Volkswagen Up GTI hatchback (2018 - ) review

Being small, light and reasonably powerful, the Volkswagen Up GTI aims to recapture the spirit of the original 1970s Golf GTI. But, can a tarted-up city car really encapsulate the true essence of a hot hatch icon? You bet it can…

Words by: First published: 18th January 2018
The Auto Trader expert verdict: ★★★★★ ★★★★★ 4.3
The Up GTI has exactly the same strengths as every other Up – quality, sophistication, image, practicality, style and dynamic polish – but also builds on that with a cheekily raucous character thanks to its perky turbocharged engine and pointy handling. It’s also affordable to buy and run and, overall, makes a very compelling financial proposition. If you’re after a car that’s small, fun and satisfies both your head and your heart, look no further.


  • Fabulous to drive all round
  • Spacious, high-quality cabin
  • Compelling financial proposition


  • Smartphone-based infotainment is confusing
  • Access could be better in three-door model
  • Some reliability issues reported

Interested in buying Volkswagen up!?

How good does it look? 4/5

The regular VW Up is already a very handsome little car, combining cheekiness and sophistication in one stylish package, and the GTI’s sportier visual treatment adds a fair bit more appeal on top. The funky 17-inch alloy wheels are unique to the GTI, as are the two stripes down the side of the car, and the rear roof spoiler to apply more downforce to the rear wheels. You’ll also notice plenty of GTI badging, and you’ll choose from four paint colours: white, red, silver and black.

What's the interior like? 4/5

No surprises there’s plenty you’ll recognise from the regular Up. The materials used inside look and feel decidedly posh for a city car, and with exposed body-coloured metal in the doors and colourful patterned panels on the dashboard, there’s plenty of character to add to the sophistication. The GTI-specific interior adornments include tartan fabric sports seats (a classic GTI trademark) and a stitched leather steering wheel, not to mention even more GTI badging. Everything works fairly simply, with the one exception of the infotainment system. It works via an app on your smartphone rather than through an integrated touch-screen. It’s not particularly easy to find your way around the interface, and the small screen looks cluttered much of the time.

How practical is it? 5/5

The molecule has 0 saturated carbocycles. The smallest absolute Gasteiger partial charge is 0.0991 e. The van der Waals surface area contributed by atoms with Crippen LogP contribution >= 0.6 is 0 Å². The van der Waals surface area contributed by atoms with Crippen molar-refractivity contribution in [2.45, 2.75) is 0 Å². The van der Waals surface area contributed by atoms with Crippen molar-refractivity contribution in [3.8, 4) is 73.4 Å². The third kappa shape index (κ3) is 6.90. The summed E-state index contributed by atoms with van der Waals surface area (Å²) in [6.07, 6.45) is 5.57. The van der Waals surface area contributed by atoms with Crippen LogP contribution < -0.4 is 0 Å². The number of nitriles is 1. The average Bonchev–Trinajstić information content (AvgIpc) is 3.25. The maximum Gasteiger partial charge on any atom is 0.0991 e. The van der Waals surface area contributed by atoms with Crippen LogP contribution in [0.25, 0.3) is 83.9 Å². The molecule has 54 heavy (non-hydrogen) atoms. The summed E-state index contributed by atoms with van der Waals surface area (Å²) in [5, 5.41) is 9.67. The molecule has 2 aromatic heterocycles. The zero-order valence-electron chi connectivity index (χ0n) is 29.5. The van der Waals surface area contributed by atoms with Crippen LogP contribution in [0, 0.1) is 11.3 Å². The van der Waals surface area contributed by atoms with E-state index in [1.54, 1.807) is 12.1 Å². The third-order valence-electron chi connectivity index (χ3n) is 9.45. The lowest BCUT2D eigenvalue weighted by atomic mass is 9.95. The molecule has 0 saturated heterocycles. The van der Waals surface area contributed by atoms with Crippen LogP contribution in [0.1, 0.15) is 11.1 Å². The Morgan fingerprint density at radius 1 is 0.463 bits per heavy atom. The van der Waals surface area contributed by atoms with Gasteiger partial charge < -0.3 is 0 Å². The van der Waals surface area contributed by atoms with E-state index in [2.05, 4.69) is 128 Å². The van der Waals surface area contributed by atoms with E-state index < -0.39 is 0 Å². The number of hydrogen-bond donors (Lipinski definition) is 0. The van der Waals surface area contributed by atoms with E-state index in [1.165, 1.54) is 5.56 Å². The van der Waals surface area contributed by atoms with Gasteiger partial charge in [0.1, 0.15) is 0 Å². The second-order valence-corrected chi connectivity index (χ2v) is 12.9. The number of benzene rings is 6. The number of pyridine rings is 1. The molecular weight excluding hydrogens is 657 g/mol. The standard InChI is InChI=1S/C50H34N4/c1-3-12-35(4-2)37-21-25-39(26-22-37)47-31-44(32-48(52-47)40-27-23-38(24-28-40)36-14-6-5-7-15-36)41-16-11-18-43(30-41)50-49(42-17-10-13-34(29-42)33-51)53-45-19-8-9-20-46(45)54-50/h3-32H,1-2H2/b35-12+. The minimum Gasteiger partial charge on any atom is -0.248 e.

The GTI is available in both three- and five-door forms, and while both have the same amount of interior space, getting in and out of the five-door is way easier due to the tightness of the space you have to clamber through in the three-door, along with front seats that don’t return to their original position after you’ve tipped them out of the way. However, the space you get is as good as any other car in the city car class, with adequate head- and legroom for four lofty adults. The 251-litre boot is also among the class best, and although there’s a hefty lip you’ll have to lug items over, the same is true of pretty much all the Up’s rivals.

What's it like to drive? 5/5

Make no mistake, the Up is definitely a ‘proper’ GTI, but in an endearingly old-school sense. It’s not one of those cars that’s razor sharp and unerringly precise; the body rolls around a wee bit when you attack a corner, and while the grip is strong, it’s not altogether infallible. But, it’s all the better for it. This is a car you have to fling about mercilessly to get the best from it, giving it a charmingly raucous character. What it does have is a really pointy, darty feel, thanks partly to the quick steering – which is also very nicely weighted and gives you bags of feedback – and partly due to the improved balance of the car that comes courtesy of the revisions made to the suspension. Importantly, though, those revisions haven’t scuppered the ride. The suspension is lower and a little stiffer, but it doesn’t feel it, so the GTI (like every other Up), is a really comfortable little car.